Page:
I’ve been through a lot of airports in my life. When “Up in the Air” came out, everyone around me asked if I saw it. They wanted to know whether actor George Clooney captured Life in Seat 12C correctly. Or whether my Diamond Level benefits were all that they were hyped up to be.
First, let me tell you, having airline benefits helps. You are treated better. Even in seat 33C, you will be offered champagne – and do take it. But my rule is different from Clooney’s on choosing the security line, and it’s the right one to follow. Count the number of men on each queue and choose the one that has the fewest of them. I’m not sexist. It’s just that men carry too many coins, keys, and crap-shit in their pockets, and it takes them ages to empty and refill them. Then, there’s the whole unbelting routine. Between the unloading of pockets and the dispatching of belts, it takes a man three times the amount of time it takes a woman to plunk down her purse on a conveyor belt and walk through.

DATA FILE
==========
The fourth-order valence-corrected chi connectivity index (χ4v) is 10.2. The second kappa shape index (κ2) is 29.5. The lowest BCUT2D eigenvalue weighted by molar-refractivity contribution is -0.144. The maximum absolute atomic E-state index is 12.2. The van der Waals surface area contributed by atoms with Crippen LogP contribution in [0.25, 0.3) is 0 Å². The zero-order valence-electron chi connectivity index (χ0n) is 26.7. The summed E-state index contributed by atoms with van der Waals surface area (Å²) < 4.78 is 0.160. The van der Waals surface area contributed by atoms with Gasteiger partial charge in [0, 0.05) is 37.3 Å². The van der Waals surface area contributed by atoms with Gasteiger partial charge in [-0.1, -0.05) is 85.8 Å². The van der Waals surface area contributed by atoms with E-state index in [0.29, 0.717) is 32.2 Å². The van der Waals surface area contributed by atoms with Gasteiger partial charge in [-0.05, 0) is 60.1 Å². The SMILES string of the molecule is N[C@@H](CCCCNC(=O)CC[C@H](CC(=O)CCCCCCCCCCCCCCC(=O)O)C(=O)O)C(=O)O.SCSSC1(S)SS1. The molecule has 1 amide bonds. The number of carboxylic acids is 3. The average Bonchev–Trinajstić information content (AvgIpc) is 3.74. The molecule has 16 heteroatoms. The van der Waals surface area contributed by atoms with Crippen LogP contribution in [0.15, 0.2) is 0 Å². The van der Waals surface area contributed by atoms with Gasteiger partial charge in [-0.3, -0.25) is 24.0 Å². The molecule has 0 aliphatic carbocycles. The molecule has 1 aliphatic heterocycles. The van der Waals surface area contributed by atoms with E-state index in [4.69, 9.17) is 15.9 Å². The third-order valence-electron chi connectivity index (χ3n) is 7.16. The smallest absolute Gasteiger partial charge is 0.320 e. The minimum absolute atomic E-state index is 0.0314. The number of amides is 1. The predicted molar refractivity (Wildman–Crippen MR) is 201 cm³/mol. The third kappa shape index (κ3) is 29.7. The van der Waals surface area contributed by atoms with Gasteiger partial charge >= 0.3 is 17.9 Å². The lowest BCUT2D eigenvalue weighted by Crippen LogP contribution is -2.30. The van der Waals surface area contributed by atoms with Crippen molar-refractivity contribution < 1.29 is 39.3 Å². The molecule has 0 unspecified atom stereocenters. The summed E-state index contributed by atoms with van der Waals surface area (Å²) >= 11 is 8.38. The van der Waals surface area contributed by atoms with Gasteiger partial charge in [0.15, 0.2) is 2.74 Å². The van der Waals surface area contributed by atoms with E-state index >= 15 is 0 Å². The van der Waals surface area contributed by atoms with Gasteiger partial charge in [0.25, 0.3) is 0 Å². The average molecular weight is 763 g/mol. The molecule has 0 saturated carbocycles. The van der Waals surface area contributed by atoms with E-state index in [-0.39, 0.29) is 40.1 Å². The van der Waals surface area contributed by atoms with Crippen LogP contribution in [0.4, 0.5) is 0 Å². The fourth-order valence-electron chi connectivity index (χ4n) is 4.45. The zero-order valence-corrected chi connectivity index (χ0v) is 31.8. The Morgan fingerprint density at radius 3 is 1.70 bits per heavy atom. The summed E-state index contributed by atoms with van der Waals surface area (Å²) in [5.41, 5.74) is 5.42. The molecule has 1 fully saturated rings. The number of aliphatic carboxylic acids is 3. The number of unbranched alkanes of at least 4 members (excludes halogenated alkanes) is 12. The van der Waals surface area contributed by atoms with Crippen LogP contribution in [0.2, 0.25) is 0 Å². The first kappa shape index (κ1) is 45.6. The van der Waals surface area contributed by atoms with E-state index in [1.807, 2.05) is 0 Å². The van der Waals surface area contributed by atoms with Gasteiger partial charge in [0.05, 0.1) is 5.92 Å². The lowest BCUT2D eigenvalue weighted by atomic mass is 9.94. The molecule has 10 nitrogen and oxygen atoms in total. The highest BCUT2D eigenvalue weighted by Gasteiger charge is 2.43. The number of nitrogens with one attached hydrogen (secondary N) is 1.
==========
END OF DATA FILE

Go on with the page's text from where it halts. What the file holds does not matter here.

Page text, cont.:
My biggest gripe, however, is not with men (boys will be boys) but with inefficient airports and their uncaring airport security staffers that get their jollies by treating you like a dangerous criminal. Some more than others.
Here is our list of the best and worst international airports along with a look at their security employees:
This is the slowest and most thorough physical security clearance you can go through. Their handheld metal detectors are set at a sensitivity level so high it will beep all over you, thus requiring a heavy-handed pat-down that you’ve only seen in crime movies or puppy-dog-love flicks. Be prepared to be thoroughly annoyed, especially as security is after the lounge and you’ll have to leave the lounge 20 minutes early to deal with this.
Anywhere in India